This reinforces the assessment that Iraq had no significant nuclear weapons programme (as the IAEA repeatedly concluded), nor biological and chemical weapons which can kill on a mass scale: that is, deliverable weapons with high lethality, as opposed to primitive anthrax-type of armaments that degrade rapidly, or chemicals that can kill 20, 30, 100 soldiers, but hardly fit the description, 'mass-destruction' weapons.

What does this say for the now-fashionable argument that had Iraq really had efficient and powerful WMD, the US wouldn't have attacked it, America would have been deterred? This view holds that the sole assurance that Pakistan or India have against being targeted by the US -- as many people fear might happen soon -- is their own WMD. They must never give up their nuclear weapons; these can be instruments of national defence against Empire. Is this right? Doesn't North Korea, with its 'successful' defiance of the US through its 'nuclear hardball' tactics, confirm that view?

This argument is factually unsound and logically flawed. To start with, North Korea isn't quite 'playing nuclear hardball' with the US. It has no nuclear weapons, only nuclear spent fuel. It is threatening to restart a reactor closed under a 1994 agreement with the US -- probably in a reckless attempt to drive a political-economic bargain. It has walked out of the Nuclear Non-Proliferation Treaty, but it's probably still many months from acquiring even a first-generation nuclear weapon.

It is Pyongyang's conventional weapons, including missiles, that worry the US: they can strike 30,000-plus American troops in the vicinity. They can also target hundreds of thousands of troops and civilians of two key allies, Japan and South Korea. Washington is currently far too preoccupied with Iraq to deal militarily with Pyongyang (although it's not hard to construct a scenario in which it could coercively 'take out' any suspected North Korean WMD or medium-range missiles).

To return to Iraq, the mere possession of WMD by Baghdad would not have caused, nor prevented, this war. No single weapon influences the decision to go to war so totally. Thus, the US' nuclear weapons did not prevent China from entering the Korean War in 1950. Non-nuclear Vietnam gave nuclear China a bloody nose in 1979. And Argentina wasn't deterred from fighting the UK, a nuclear power, in the Falklands in the 1980s.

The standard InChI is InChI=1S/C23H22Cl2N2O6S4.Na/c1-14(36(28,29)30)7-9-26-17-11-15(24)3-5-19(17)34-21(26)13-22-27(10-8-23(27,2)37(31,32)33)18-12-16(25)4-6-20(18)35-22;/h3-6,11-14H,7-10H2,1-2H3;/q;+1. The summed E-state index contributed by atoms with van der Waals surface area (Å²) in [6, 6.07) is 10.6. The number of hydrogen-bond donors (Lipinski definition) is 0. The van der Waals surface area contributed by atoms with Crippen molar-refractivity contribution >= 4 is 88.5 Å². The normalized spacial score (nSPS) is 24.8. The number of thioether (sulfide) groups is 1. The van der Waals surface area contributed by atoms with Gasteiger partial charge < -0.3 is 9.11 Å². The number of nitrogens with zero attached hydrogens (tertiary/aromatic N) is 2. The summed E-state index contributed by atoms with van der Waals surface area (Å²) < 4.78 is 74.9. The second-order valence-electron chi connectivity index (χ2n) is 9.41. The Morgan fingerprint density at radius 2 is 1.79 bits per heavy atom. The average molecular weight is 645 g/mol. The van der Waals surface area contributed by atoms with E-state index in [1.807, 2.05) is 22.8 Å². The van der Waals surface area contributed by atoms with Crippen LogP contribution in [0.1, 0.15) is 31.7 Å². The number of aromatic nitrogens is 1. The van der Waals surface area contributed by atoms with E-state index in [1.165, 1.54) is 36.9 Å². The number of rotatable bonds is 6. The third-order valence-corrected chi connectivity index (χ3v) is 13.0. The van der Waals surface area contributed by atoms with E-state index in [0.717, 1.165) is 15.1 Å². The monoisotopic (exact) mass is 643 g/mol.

What would make a big difference of course is if an adversary has WMD and an assured means of delivering them, especially after absorbing a first strike. That would certainly make Washington think twice. Plainly, Iraq had no such capability. It did not control its own airspace in US-imposed 'No-Fly Zones.' And its missiles were too crude to matter.

The absence of a workable deterrent to the US isn't unique to Iraq. It's true of North Korea, Pakistan and India too, none of which has intercontinental missiles. Even China has at best a handful of missiles that can reach continental America -- never mind their accuracy. These countries, leave alone Iraq, are just not in America's league. To imagine that mere possession of WMD by Iraq could have averted this war is to indulge in dangerous self-delusion. It is also to profoundly misunderstand the nature of WMD. They are not instruments of defence, but weapons of mass annihilation. They are not 'anti-imperialist' weapons, but weapons of indiscriminate destruction.

It is utterly unforgiveable to sanctify or legitimise them under any circumstances -- without undermining the strong case for universal disarmament of all WMD, no matter who possesses them. In 1996, the International Court of Justice, the world's highest authority on international law, held nuclear weapons possession illegal, and declared that the nuclear states have a legal obligation to complete talks for their abolition with the utmost urgency. The global public must build on this.

The most hypocritical aspect of the present war is that it's being waged in the name of WMD disarmament by states which haven't the least intention of disarming their own WMD, and which indeed are about to inaugurate the world's Second Nuclear Age, via ballistic missile defence. The only way to fight these double standards is to demand a single, uniform yardstick, that of universal, global WMD abolition. India and Pakistan would be desperately ill-advised to imitate the US/UK, or to conduct fresh nuclear/missile tests, as the international trade journal Nuclear Fuel disturbingly reports they are planning to do. That way lies self-destruction -- and a terrible, unequal, unjust world.

Praful Bidwai